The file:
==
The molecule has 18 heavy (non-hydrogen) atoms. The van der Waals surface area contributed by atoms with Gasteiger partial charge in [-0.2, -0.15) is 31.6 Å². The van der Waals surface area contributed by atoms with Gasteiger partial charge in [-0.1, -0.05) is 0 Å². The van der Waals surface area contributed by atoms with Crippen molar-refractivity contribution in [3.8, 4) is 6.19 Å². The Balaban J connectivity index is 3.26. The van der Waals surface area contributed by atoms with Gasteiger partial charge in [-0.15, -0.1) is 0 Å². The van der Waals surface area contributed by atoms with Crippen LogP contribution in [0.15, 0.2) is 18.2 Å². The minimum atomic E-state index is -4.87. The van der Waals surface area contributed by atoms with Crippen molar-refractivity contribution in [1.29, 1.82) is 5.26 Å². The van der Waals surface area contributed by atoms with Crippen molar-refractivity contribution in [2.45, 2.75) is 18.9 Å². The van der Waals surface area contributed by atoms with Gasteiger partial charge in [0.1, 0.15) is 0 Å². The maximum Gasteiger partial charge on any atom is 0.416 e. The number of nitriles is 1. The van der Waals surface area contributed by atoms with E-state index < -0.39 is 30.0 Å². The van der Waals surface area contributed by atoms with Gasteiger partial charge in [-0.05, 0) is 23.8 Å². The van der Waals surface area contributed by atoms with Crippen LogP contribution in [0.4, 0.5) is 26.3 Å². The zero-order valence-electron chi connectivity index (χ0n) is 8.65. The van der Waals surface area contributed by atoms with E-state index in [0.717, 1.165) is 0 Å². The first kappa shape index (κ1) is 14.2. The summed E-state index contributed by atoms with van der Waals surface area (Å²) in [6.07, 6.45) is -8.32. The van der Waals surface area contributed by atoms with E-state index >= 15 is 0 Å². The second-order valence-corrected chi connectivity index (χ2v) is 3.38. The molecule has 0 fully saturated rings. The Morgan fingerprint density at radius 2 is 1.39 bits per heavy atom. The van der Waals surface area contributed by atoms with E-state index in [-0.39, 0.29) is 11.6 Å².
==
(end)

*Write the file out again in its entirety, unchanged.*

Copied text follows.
The molecule has 18 heavy (non-hydrogen) atoms. The van der Waals surface area contributed by atoms with Gasteiger partial charge in [-0.2, -0.15) is 31.6 Å². The van der Waals surface area contributed by atoms with Gasteiger partial charge in [-0.1, -0.05) is 0 Å². The van der Waals surface area contributed by atoms with Crippen molar-refractivity contribution in [3.8, 4) is 6.19 Å². The Balaban J connectivity index is 3.26. The van der Waals surface area contributed by atoms with Gasteiger partial charge in [-0.15, -0.1) is 0 Å². The van der Waals surface area contributed by atoms with Crippen LogP contribution in [0.15, 0.2) is 18.2 Å². The minimum atomic E-state index is -4.87. The van der Waals surface area contributed by atoms with Crippen molar-refractivity contribution in [1.29, 1.82) is 5.26 Å². The van der Waals surface area contributed by atoms with Crippen molar-refractivity contribution in [2.45, 2.75) is 18.9 Å². The van der Waals surface area contributed by atoms with Gasteiger partial charge in [0.1, 0.15) is 0 Å². The maximum Gasteiger partial charge on any atom is 0.416 e. The number of nitriles is 1. The van der Waals surface area contributed by atoms with E-state index < -0.39 is 30.0 Å². The van der Waals surface area contributed by atoms with Gasteiger partial charge in [-0.05, 0) is 23.8 Å². The van der Waals surface area contributed by atoms with Crippen LogP contribution in [0.4, 0.5) is 26.3 Å². The zero-order valence-electron chi connectivity index (χ0n) is 8.65. The van der Waals surface area contributed by atoms with E-state index in [0.717, 1.165) is 0 Å². The first kappa shape index (κ1) is 14.2. The summed E-state index contributed by atoms with van der Waals surface area (Å²) in [6.07, 6.45) is -8.32. The van der Waals surface area contributed by atoms with E-state index >= 15 is 0 Å². The second-order valence-corrected chi connectivity index (χ2v) is 3.38. The molecule has 0 fully saturated rings. The Morgan fingerprint density at radius 2 is 1.39 bits per heavy atom. The van der Waals surface area contributed by atoms with E-state index in [-0.39, 0.29) is 11.6 Å².